Being retired has some advantages. For one thing, your social security and retirement payments are not subject to an employer's whim. That means you are free to act as principle dictates.
I have been volunteering at a nearby public school to help with the computers and such. Any vegetable could do most of it, like waiting for an update to load down and install. Except for Microsoft, but that comes later.
The school has gone through some changes. A distinctly "progressive" superintendent caused the principal to go elsewhere, and than was, in turn, replaced. The replacement principal had a business background, and the new superintendent has overgrowth of the ego.
Among other casualties of the new policies begun by the superintendent were the middle school administrators. And the principal, again. The new principal is a weenie, anxious to please all parties.
So one of my nephews started to get picked on, and, partly thanks to no middle school administrators, plus the unwillingness of the principal to acknowledge a problem, got no protection from the school.
With no other way out, my nephew went off on the other kid. Sixth graders don't do much damage, but he tried.
Now the school is horrified at my nephew's actions, and tried to suspend him for assault. 10 days out of school, meaning certain failure and a repeat of the year. My brother-in-law was refused a time slot in the school board meeting (by the superintendent), but the principal knuckled under and reduced the suspension to three days.
Result - I lost all respect for the school administration, and have terminated my volunteering. I can't run for school board (wrong district by about 200 yards too far south), so all I can do is vote with my feet. After saying goodbye to some exceptional teachers and letting it be known why I left.
Many years ago, I was offered an insulting raise. I managed to scare up a new job withing two weeks, but had to stay with the old job in the meantime because I could not afford to do otherwise. In my last job, I was ofter driven to outrage by poor administrative policies and decisions, but could not act because I had to have the income. That's a partial definition of wage slavery.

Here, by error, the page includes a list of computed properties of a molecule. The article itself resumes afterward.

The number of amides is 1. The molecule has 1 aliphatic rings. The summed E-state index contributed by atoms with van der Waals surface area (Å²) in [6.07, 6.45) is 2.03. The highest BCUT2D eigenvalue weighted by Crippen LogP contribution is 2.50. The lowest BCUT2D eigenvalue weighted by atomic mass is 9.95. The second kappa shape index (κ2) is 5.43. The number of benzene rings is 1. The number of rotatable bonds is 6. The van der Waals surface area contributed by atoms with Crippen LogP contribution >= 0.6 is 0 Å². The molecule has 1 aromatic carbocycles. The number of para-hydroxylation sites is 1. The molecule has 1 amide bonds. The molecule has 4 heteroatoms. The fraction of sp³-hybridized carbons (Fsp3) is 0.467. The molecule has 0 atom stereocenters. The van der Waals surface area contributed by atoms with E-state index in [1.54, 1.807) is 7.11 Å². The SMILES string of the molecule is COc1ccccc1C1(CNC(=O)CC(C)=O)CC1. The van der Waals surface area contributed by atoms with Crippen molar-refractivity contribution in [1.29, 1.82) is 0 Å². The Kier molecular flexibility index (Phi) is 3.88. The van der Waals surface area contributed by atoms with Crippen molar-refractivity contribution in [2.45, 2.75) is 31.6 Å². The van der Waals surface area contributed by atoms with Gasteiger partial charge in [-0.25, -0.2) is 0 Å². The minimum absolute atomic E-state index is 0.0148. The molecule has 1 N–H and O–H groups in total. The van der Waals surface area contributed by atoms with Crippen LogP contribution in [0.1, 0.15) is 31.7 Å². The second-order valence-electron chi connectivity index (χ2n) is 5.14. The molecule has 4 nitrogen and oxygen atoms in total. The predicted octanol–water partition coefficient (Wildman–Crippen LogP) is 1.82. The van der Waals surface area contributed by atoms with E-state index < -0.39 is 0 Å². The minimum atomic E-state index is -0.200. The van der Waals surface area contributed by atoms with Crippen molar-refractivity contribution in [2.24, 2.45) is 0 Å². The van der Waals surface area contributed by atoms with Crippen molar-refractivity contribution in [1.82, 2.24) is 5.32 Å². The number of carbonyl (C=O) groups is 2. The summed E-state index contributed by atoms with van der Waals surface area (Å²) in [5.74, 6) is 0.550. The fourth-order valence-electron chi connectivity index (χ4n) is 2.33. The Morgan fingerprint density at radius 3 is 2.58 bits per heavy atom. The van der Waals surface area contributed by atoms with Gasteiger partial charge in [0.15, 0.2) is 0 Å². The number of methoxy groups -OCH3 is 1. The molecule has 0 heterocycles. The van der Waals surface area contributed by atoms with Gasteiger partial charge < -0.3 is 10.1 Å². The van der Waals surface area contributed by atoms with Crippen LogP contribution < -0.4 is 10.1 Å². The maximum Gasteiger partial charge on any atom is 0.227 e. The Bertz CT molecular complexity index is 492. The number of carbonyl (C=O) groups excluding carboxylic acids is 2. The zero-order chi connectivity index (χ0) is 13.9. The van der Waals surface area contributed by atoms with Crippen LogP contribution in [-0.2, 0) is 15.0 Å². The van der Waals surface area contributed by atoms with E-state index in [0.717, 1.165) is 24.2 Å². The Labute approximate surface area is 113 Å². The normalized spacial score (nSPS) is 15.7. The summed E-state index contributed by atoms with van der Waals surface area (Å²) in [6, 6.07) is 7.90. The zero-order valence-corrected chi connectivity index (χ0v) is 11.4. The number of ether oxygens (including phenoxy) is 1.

Finally, I can afford to act on principle. I can't say I feel satisfied or particularly empowered. Importantly, though, I don't have to bite my tongue and put up with some situation I feel is simply wrong.
The very real downside to my having left the school is the loss of interaction with a number of teachers that I liked and respected. In that way, acting on principle has thrown out the baby and the bathwater. Nothing comes without cost.
Okay - remember my crack about Microsoft? As far as I can tell from the school network, MS has rendered itself impervious to requests for updates. We hit the site just fine, and the updating software gets updated just fine, but checks for substantive updates return an error code.
There is one exception - XP SP3. In that case, the service pack is put in the queue, but the EULA never appears. Result - as far as MS is concerned, you have declined the update.
I do not know if it's due to running a Novell network, a crappy T1 line, or just that some hubs in the school are only 10 base-T. Sure got to be frustrating, though. Absolutely no willingness from Redmond to cast some light on the problem, either.
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